The park is landlocked between five districts -Kokrajhar, Chirang, Baksa, Udalguri, and Darrang in Assam, India, and has three ranges. Meanwhile, the normal temperature range of the park ranges between 15 degrees and 37 degrees. Being a tropical region, the park is also lashed by rains during the period May to September; the average rainfall recorded is around 333 cm.
Manas National Park Wildlife Packages
|Tour Name||Gibbon and Tiger Watching Tour|
|Duration||14 nights & 15 days|
|Destinations Covered||Kolkata/Delhi - Guwahati- Nameri National Park - Jorhat- Gibbon Wildlife Sanctuary - Kaziranga National Park - Guwahati- Manas National Park - Guwahati - Delhi|
|Tour Name||Rhino and Tiger Special Tour|
|Duration||07 nights & 08 days|
|Destinations Covered||Kolkata - Guwahati - Manas National Park - Guwahati - Nameri - Kaziranga National Park - Guwahati - Kolkata|
|Tour Name||North East India Wildlife Tour|
|Duration||10 nights & 11 days|
|Destinations Covered||Delhi - Kolkatta - Guwahati - Manas Reserve - Kaziranga - Kolkatta - Delhi|
Wildlife in Manas National Park
When it comes to animals, the park is as diverse as it gets and hosts some of the most fierce and aggressive animals on the planet; if you are wondering whether it doesn't have any graceful looking animals, which are of a more docile nature, then the answer is a big yes. Among the big cats, tigers, leopards, and clouded leopards are residents of the park, while Asian Elephants and Indian Rhinocerous are the docile looking giants with powerfully built bodies that you wouldn't like to take up a fight with. Other important animals of the park include Asian golden cat, Capped Langurs, Golden Langurs, Assamese Macaques, Slow Loris, Hoolock Gibbons, Smooth-coated Otters, Sloth Bears, Barking Deer, Hog Deer, and Black Panther. Some animals like the Assam Roofed Turtle, Hispid Hare, Golden Langur and Pygmy Hog are only found only in the park and nowhere else in the world, raising the profile of the park.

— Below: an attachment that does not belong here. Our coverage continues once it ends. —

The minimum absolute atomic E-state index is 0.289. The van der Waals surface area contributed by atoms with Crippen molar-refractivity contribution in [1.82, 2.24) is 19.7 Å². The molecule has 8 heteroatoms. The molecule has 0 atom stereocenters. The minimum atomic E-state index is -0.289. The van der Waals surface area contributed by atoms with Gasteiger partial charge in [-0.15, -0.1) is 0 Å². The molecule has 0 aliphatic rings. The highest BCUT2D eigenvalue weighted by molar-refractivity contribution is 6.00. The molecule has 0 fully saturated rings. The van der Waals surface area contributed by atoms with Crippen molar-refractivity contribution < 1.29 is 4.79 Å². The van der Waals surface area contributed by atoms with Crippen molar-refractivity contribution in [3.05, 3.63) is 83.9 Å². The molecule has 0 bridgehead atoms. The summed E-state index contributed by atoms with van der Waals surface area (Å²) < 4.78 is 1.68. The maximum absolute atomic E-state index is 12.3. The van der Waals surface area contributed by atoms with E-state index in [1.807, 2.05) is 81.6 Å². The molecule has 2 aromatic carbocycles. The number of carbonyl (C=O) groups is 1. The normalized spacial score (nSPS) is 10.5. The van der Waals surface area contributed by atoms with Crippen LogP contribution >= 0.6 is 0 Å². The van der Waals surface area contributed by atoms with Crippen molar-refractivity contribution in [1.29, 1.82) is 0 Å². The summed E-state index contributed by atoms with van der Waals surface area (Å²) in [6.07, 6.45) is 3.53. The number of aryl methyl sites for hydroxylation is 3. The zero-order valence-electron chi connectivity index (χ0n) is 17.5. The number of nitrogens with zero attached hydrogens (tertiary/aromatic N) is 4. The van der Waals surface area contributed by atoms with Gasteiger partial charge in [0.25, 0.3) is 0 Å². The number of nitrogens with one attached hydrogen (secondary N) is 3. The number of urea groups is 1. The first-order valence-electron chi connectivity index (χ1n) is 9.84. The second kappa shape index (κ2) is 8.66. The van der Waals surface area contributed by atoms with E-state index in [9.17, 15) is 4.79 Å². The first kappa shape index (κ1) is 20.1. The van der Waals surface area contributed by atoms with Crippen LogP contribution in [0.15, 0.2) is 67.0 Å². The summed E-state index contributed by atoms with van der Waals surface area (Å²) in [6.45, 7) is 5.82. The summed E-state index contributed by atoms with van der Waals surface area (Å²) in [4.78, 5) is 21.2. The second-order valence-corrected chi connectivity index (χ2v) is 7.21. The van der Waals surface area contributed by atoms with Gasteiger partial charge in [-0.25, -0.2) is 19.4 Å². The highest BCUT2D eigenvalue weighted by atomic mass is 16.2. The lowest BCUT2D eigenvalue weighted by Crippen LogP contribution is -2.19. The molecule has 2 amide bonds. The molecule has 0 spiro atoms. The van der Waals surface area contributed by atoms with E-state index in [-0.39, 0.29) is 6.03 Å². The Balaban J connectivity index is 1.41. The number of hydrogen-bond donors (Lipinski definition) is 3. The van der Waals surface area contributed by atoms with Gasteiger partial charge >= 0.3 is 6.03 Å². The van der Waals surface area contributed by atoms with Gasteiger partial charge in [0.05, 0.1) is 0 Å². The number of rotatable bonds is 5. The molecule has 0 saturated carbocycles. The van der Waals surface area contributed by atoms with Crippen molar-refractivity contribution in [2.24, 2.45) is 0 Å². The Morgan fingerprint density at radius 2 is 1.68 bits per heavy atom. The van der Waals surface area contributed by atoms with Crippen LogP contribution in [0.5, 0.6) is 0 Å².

When it comes to birds, the park has the largest population of the Bengal Florican, which is an endangered species. In all, the park has more than 450 species of birds, including migratory and game birds. Apart from the Bengal Florican, other birds of note include Giant Hornbills, Jungle Fowls, Bulbuls, Brahminy Ducks, Kalij Pheasants, Egrets, Pelicans, Fishing Eagles, Serpent Eagles, and Falcons.
Manas National Park Travel Information
As Manas National Park is well connected and close to Guwahati, the biggest city in Assam, assessing the park is not a problem.
By Air : LGBI Airport, Guwati, which is 176 km away from the park is the closest airport. Being an international airport, it is well connected to all major domestic destinations and a few internations as well. Upon landing in Guwahati, you can easilybook a taxi at any of the agencies providing trips to Manas.
By Rail : The closest train station is located at Barpeta Road at a distance of 45 km from the park. From here you have to hire a taxi to reach the park. Travellers travelling from other parts of the country like Kerala, Mumbai, and Delhi are advised to better book their tickets to or from Guwahati Railway Station as it is well conneted to all these major destinations and also provides easy and convenient access to the park.
By Road : If you are travelling from Guwahati, which is situated 175 km away from the park, you can either go for taxis or buses which are readily available. The journey will take you around four-and-a-half to five yours.